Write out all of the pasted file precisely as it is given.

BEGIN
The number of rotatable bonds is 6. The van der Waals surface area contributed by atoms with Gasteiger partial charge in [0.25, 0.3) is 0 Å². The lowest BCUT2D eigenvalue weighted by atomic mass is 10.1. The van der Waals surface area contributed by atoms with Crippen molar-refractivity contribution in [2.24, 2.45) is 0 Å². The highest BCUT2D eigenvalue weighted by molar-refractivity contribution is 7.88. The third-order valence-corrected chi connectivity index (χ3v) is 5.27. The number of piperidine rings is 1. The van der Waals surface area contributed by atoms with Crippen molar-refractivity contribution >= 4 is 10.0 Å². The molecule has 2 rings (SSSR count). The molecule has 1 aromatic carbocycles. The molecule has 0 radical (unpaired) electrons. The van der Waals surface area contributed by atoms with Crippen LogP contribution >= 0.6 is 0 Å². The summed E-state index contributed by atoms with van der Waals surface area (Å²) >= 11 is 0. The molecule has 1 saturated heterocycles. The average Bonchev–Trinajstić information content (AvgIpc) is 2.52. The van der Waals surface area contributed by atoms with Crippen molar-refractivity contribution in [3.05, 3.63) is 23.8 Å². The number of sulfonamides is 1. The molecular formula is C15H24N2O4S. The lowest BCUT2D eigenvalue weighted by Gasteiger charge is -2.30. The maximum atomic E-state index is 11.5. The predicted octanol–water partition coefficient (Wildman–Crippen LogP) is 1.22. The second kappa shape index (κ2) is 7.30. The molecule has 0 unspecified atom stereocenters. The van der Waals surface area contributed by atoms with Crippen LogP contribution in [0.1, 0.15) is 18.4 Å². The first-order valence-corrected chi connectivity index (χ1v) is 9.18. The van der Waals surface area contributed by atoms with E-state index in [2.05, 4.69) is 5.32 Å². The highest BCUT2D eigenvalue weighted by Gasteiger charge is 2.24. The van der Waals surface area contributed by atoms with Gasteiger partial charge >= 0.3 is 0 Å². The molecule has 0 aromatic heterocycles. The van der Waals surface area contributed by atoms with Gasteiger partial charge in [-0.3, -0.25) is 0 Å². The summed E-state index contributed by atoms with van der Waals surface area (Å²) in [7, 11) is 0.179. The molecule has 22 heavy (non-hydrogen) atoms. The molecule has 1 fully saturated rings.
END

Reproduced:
The number of rotatable bonds is 6. The van der Waals surface area contributed by atoms with Gasteiger partial charge in [0.25, 0.3) is 0 Å². The lowest BCUT2D eigenvalue weighted by atomic mass is 10.1. The van der Waals surface area contributed by atoms with Crippen molar-refractivity contribution in [2.24, 2.45) is 0 Å². The highest BCUT2D eigenvalue weighted by molar-refractivity contribution is 7.88. The third-order valence-corrected chi connectivity index (χ3v) is 5.27. The number of piperidine rings is 1. The van der Waals surface area contributed by atoms with Crippen molar-refractivity contribution >= 4 is 10.0 Å². The molecule has 2 rings (SSSR count). The molecule has 1 aromatic carbocycles. The molecule has 0 radical (unpaired) electrons. The van der Waals surface area contributed by atoms with Crippen LogP contribution >= 0.6 is 0 Å². The summed E-state index contributed by atoms with van der Waals surface area (Å²) >= 11 is 0. The molecule has 1 saturated heterocycles. The average Bonchev–Trinajstić information content (AvgIpc) is 2.52. The van der Waals surface area contributed by atoms with Crippen molar-refractivity contribution in [3.05, 3.63) is 23.8 Å². The number of sulfonamides is 1. The molecular formula is C15H24N2O4S. The lowest BCUT2D eigenvalue weighted by Gasteiger charge is -2.30. The maximum atomic E-state index is 11.5. The predicted octanol–water partition coefficient (Wildman–Crippen LogP) is 1.22. The second kappa shape index (κ2) is 7.30. The molecule has 0 unspecified atom stereocenters. The van der Waals surface area contributed by atoms with Crippen LogP contribution in [0.1, 0.15) is 18.4 Å². The first-order valence-corrected chi connectivity index (χ1v) is 9.18. The van der Waals surface area contributed by atoms with E-state index in [2.05, 4.69) is 5.32 Å². The highest BCUT2D eigenvalue weighted by Gasteiger charge is 2.24. The van der Waals surface area contributed by atoms with Gasteiger partial charge >= 0.3 is 0 Å². The molecule has 0 aromatic heterocycles. The van der Waals surface area contributed by atoms with Gasteiger partial charge in [-0.3, -0.25) is 0 Å². The summed E-state index contributed by atoms with van der Waals surface area (Å²) in [7, 11) is 0.179. The molecule has 22 heavy (non-hydrogen) atoms. The molecule has 1 fully saturated rings.